As a power user, why don’t you use the keyboard shortcuts for the controls in the formatting bar? Composition mode is generally meant to be clutter-free and for writing rather than formatting, and bold, italics and underline are quickly available from the keyboard shortcuts - you are, in fact, the first person ever to ask for the formatting bar in composition mode.

I’m afraid I can’t think of a good way of accessing the standard OS X styles system in 2.0 - we replaced the system with something we believe is better, although still not a full styles system (that’s something on the “possibles” list for 3.0, although it’s still unlikely to work like a word processor’s style sheets), as most users hated the default OS X “styles”. We’ve even dropped the name “styles” seeing as really, these are no such things, but are just formatting presets.

All the best,

Hi Keith,

I’m astounded. I use formats such as nested bulleted lists all the time. Of course in addition to writing with Scrivener, I also use it for things like to-do lists and project planning that involve writing but aren’t, strictly speaking, “writing projects.” Scrivener is an awesome tool, and so wonderfully powerful and flexible that I find all kinds of uses for it. :wink:

So if people don’t use the formatting bar in Composition Mode… why include the ruler? Are people really setting indents MANUALLY rather than via presets? ::bangs foreheard::

I use them all. That doesn’t get me access to head and subhead formats, bulleted or numbered lists, multiple levels of bullets, blockquote, etc. I have Cocoa styles set up for all of those things, which I can grab by pulling down a menu. And they’re in a particular order that makes it easy for me to figure out which style I want, and select it.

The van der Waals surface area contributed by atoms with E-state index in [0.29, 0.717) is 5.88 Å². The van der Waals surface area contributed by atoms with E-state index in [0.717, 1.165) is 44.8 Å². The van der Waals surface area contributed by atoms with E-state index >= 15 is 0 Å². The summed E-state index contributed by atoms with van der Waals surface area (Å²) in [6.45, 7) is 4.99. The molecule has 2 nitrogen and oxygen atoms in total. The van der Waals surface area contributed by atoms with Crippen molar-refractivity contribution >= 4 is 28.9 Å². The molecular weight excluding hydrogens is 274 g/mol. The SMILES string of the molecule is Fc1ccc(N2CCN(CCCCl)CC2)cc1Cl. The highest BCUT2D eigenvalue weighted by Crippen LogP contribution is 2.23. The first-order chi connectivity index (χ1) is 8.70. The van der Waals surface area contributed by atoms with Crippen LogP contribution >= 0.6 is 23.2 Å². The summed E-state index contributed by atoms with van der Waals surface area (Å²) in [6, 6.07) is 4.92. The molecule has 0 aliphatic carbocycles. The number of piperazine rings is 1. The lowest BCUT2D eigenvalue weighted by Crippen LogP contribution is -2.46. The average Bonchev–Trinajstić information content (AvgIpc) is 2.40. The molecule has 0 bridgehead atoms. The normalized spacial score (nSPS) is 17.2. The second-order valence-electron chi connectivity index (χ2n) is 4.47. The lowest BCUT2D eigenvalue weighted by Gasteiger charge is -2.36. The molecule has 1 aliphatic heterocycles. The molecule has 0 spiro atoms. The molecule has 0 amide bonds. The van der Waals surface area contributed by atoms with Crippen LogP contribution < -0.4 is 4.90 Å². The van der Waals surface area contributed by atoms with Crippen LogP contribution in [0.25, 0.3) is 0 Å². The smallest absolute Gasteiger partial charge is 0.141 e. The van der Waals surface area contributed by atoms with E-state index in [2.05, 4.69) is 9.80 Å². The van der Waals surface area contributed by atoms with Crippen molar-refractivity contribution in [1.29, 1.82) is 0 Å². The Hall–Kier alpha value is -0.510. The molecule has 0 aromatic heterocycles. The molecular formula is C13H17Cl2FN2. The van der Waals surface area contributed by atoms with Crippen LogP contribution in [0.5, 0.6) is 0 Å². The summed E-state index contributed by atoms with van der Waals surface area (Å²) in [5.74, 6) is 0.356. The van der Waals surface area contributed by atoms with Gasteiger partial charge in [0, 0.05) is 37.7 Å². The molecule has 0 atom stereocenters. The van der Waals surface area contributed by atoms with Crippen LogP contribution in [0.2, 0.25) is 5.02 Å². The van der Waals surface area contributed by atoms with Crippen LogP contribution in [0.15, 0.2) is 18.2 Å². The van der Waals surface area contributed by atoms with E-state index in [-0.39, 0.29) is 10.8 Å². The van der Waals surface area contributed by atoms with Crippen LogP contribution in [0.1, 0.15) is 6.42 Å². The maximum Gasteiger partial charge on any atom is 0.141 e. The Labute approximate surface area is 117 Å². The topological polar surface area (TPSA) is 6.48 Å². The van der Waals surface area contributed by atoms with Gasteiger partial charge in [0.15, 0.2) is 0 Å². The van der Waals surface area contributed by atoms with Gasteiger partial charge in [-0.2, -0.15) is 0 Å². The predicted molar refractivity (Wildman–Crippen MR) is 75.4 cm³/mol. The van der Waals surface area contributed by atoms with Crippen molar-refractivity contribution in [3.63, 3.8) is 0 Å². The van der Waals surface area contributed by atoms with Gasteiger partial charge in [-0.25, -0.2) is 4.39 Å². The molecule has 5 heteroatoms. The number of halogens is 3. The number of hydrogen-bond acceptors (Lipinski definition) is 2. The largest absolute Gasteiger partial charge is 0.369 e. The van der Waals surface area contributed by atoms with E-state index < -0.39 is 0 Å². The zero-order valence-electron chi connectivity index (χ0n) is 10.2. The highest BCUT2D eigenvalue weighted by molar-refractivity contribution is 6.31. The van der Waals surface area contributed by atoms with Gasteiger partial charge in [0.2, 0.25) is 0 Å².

I could go out of Composition Mode to get access to the formatting controls, and then back into Composition Mode to write… but that kinda blows the point of Composition Mode, doncha think?

Me among them…

I haven’t worked with the new formatting presets enough to see the benefits over the OS X version. They seem similar, just with more top-level controls in the Scrivener version, and easier-to-read controls in the OS X version.

BTW it’s not clear from the Scrivener 2.2 documentation whether formatting presets are stored globally (available in any project once created) or by project (available only in the project where they were created, and any project using that as its template).

A full styles systems would be great! There definitely IS a learning curve to them, but once learned, they are SO powerful!

The two best I’ve used so far are the old WriteNow word processor for Mac Classic (which had superbly designed styles in the early-to-mid 90s, even including the ability to cascade attributes typeface, size, and ruler settings), and FrameMaker. CSS has even more powerful styling capability, but it’s not exactly the easiest interface to learn, LOL. You are so good at making complex functionality simple to understand and use, I can hardly wait to see what you come up with!